The US has been the leader in additive manufacturing (AM) ever since Scott Crump designed Stratasys’ first 3D printer, but that may be changing. Both the UK and China have invested serious amounts of money into the technology, and the EU, with partner ESA, isn’t far behind. The US does have its own investments in place as well, such as America Makes (formerly known as NAMII), but with the turmoil in Washington, getting funding for new projects isn’t always easy.
MakerBot is hoping to help return the US to the forefront of AM with its MakerBot Academy program. The program would like to put a 3D printer in as many classrooms as possible to educate students about AM, and generate interest for the technology in a new generation of engineers and designers. MakerBot Academy represents a partnership between donorschoose.org, Autodesk, America Makes, and, of course, MakerBot (now a subdivision of Stratasys). Continue reading
Smart companies are always looking for new ways to fill customer needs. In additive manufacturing (AM) one need that needed filling was an easy to use, reasonably priced 3D scanner. MakerBot recently offered a 3D scanner with its Digitizer, and it seems natural that other companies will offer competing products.
The first company to step up to the plate is 3D Systems. The AM giant has launched the Sense 3D scanner and is promoting the scanner as part of its Cubify experience. The Sense is a portable scanner, with auto-sensing features for the low price of $399. For those keeping score at home, that’s $1,000 less expensive than the Digitizer. Continue reading
Additive manufacturing (AM) may end up being one of the most versatile tools to ever hit the shelves. The technology can produce food and assist operations, along with providing rapid prototyping and end-use capabilities for manufacturing. Researchers in any number of scholarly disciplines have found ways to use AM to improve their studies, and now geologists have joined their numbers.
The ability to visualize information in three dimensions is a necessity when studying many different aspects of geology, including topography, flow research, and strata. Geologists have been building their own scale models of key geological structures for years, eventually turning to three dimensional designs on computers when they became widely available. The GeoFabLab at Iowa State University (ISU) has begun experimenting with AM to build extremely accurate geology models that students and researchers can be see and touch. Continue reading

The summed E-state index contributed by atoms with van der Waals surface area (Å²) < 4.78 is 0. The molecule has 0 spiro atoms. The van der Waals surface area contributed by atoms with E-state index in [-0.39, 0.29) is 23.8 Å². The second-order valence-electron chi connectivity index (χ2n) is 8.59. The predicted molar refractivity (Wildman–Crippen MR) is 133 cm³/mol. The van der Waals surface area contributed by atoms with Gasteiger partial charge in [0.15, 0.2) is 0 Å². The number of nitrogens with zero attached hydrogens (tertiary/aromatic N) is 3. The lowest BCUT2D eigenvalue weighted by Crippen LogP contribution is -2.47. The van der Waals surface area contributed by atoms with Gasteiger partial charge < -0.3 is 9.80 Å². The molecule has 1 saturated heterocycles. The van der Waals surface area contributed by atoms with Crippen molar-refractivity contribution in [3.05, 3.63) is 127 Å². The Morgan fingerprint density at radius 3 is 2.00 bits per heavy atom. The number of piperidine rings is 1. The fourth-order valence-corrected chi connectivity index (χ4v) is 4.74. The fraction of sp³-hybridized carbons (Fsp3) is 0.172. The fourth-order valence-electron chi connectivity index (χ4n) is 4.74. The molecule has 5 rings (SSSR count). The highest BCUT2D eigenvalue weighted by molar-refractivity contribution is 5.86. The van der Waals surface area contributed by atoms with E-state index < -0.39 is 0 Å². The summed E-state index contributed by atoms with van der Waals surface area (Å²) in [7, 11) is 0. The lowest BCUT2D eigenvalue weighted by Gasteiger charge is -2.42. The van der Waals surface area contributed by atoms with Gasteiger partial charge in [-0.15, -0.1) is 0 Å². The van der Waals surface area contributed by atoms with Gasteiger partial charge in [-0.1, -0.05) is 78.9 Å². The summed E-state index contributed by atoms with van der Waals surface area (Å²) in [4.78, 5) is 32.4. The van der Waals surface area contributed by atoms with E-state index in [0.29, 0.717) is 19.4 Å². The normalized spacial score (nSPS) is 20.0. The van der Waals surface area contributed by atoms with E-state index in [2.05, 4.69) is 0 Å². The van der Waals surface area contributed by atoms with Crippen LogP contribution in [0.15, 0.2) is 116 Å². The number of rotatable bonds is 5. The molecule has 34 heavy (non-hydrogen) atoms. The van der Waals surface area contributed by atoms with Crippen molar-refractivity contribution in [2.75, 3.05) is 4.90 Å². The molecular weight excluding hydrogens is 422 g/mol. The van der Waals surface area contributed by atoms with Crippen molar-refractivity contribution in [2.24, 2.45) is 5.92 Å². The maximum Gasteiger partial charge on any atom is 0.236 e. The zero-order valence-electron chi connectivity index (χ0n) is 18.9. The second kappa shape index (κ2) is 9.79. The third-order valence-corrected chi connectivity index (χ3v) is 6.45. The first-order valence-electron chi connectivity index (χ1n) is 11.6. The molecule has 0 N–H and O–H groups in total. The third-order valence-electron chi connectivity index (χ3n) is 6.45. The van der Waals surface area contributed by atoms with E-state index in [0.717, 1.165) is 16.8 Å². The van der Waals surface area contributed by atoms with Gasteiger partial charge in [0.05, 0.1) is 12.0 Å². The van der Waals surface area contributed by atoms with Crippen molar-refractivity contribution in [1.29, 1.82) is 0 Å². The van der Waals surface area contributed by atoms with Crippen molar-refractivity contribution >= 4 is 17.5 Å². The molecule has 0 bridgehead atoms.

In the course of my diligent efforts to keep you good people up to date on the state of additive manufacturing (AM), I come across many interesting news items. I’ll gather them up every so often and present them in a Rapid Ready Roundup (like this one). You can find the last Roundup here.
We’ll start today’s Roundup with some business news. MakerBot has inked a deal with Ingram Micro to distribute its lineup of AM systems and related products throughout the US. While MakerBot has a similar deal with Microsoft to sell 3D printers in the software giant’s brick-and-mortar stores, this represents the first time the company has used a large, independent distributor in the US. Continue reading
Additive manufacturing (AM) is a fantastically flexible tool that has brought new possibilities to life for handicapped people around the world. AM has been used for everything from 3D printed prosthetics to high-tech wheelchairs for Paralympians. The technology also represents a wealth of opportunity for the blind.
3D printing produces objects you can touch, and is capable of building everything from architectural models to reproducing paintings. Hands On Search, from Yahoo Japan, combines the power of AM with humanity’s largest database, the internet, to give blind children at the Special Needs Education School for the Visually Impaired a chance to feel the world around them. Continue reading